“This is the story of the GAA catfish,” announces the podcast presenter. “This will blow your mind.”
Comic duo The 2 Johnnies host Drive It with The 2 Johnnies on RTÉ 2FM as well as The 2 Johnnies Podcast, episode 222 of which dealt with “the GAA catfish”. Catfishing relates to the creation of fake online profiles to lure another person into a relationship.
The so-called ‘GAA catfish’ story had initially been told at the end of April by Johnny B and Johnny “Smacks” McMahon to a sold-out 3 Arena. But in the aftermath of the show a wave of responses rolled in, prompting two further explainer episodes on the podcast with a third one to follow shortly.
Early this year and recently single, Johnny B had been chatting to a “Cora O’Donovan” from Limerick on Instagram. “Cora” had a public profile, thousands of followers, was followed by Irish “showbiz” figures and loved GAA. Her photo was briefly shown to the audience at the 3 Arena. She and Johnny B chatted a lot about her ex, an inter-county footballer, and her roommate, “Nicki”, exchanged voice notes and eventually agreed to meet. However, a series of last minute excuses – including an aunt’s funeral and a Covid-19 diagnosis – alerted Johnny B to the fact that things might not be quite right.
There were other warning signs, including “Cora” inviting Johnny B on her night out but failing to appear, and strange social media activity.
The 2 Johnnies questioned an inter-county footballer who she said was her ex-boyfriend, people she’d allegedly worked with, and Irish media personalities who followed her on Instagram. Had anyone actually met her?
The answer was a resounding no. Speaking to the footballer — who they have not named — it was revealed that he had been in contact with her for more than a year, but never actually met her in person.
With alarm bells ringing, Johnny B decided to call it quits. Having done their research, The 2 Johnnies conclude that the person running the “Cora” account is in fact, her roommate, “Nicki”. In a recorded call, they question the woman about it, and she denies it. She says: “I don’t need help!” and Johnny B blocks her.
This is where the story ended for the audience in the 3 Arena: with two catfishing “victims” and one apparently fake identity. For the podcast listeners, now made up of the regular podcast fans and other high-profile figures hooked on this story — including Dara O’Briain, Joanne McNally, Sarah Breen and Doireann Garrihy — there were more twists and turns.
Following the podcast episode, listeners got in touch. One in particular caught the attention of The 2 Johnnies. “Muireann” sent an email to them, saying she had been at the show, in which a photo was briefly shown of “Cora”. “Muireann” explained that it was her photo that was being used as “Cora”.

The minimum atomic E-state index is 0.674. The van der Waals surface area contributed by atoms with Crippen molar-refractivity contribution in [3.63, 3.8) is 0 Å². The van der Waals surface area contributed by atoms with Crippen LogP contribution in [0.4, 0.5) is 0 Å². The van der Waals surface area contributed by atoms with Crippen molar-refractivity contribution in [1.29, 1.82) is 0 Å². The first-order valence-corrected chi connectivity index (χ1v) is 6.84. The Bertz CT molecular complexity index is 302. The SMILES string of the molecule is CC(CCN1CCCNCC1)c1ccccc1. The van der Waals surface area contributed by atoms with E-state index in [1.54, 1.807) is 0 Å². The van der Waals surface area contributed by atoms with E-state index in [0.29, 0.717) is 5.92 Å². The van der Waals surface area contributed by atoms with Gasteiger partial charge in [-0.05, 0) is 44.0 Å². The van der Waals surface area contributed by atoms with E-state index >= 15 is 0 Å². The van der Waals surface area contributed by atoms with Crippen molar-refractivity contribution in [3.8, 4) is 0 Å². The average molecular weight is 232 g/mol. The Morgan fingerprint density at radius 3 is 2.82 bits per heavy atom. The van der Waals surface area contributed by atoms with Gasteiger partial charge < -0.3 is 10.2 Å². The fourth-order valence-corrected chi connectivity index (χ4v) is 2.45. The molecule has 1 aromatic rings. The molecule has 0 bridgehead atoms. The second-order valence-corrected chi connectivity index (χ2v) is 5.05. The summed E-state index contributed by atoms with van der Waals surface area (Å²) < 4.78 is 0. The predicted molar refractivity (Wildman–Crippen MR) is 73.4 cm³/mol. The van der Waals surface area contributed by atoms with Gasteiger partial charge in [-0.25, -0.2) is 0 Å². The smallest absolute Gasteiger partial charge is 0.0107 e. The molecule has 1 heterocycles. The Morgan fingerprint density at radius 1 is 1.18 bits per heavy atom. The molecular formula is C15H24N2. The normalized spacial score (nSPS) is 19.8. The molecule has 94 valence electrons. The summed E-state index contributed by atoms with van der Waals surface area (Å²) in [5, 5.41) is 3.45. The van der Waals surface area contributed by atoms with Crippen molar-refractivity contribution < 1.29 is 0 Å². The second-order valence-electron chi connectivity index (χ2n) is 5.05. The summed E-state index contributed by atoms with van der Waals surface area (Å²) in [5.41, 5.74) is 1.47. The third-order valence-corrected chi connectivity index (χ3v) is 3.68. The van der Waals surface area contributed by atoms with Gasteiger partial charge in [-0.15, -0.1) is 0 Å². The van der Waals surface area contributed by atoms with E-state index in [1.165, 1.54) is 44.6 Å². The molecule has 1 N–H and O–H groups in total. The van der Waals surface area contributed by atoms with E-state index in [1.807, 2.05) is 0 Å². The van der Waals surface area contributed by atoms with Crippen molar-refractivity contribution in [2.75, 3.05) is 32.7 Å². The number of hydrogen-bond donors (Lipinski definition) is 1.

She went on to say that she had found out where the videos on the “Cora” profile had come from - an American dancer, she said - and that she’d been in touch with the people running the fake account via Zoom call.
After some sleuthing, it transpired that “Muireann” was, in fact, yet another fake account. “A fake email, a fake WhatsApp, a fake Instagram to try to neutralise the situation,” says Johnny B in episode 223 of the podcast.
“Muireann” is not the only one to get in touch after the show. There are others who claim responsibility for the “Cora” account, as well as a substantial number who said they were victims of catfishing.
At the time of the podcast recording, The 2 Johnnies are aware of the identities of 12 other men who believe they have been catfished. The names and behaviours differ - in addition to “Cora”, there is “Hannah Ferguson”, “Britney McInerney”, “Emma McCarron” and “Lauren Murphy” - but the source is seemingly the same: “Nicki”.
A number of men brought the issue to An Garda Síochana or the PSNI, who confirmed that nothing could be done legally at that point.
On the second episode of the soon-to-be three-part podcast series, chartered occupational psychologist Louize Carroll explained some of the psychology behind catfishing. She encouraged listeners who may be catfishing that “there are better ways to connect with people and to have meaningful connections”.
The 2 Johnnies said they felt “compelled to speak out as a cautionary tale, of warning people. We said we’re never going to reveal the identity of anyone that’s connected to this story. All we can hope is that this catfish stops and anyone who is tempted to do something similar, realises how wrong that is.” They offered ‘Nicki’ the right to respond on the podcast.
A third episode discussing what has become known as the “GAA catfish” will be available on The Two Johnnies podcast on Spotify soon.
Earlier this year, The 2 Johnnies were taken off air by RTÉ 2FM for three weeks. They apologised for posting on “offensive” video about women on social media.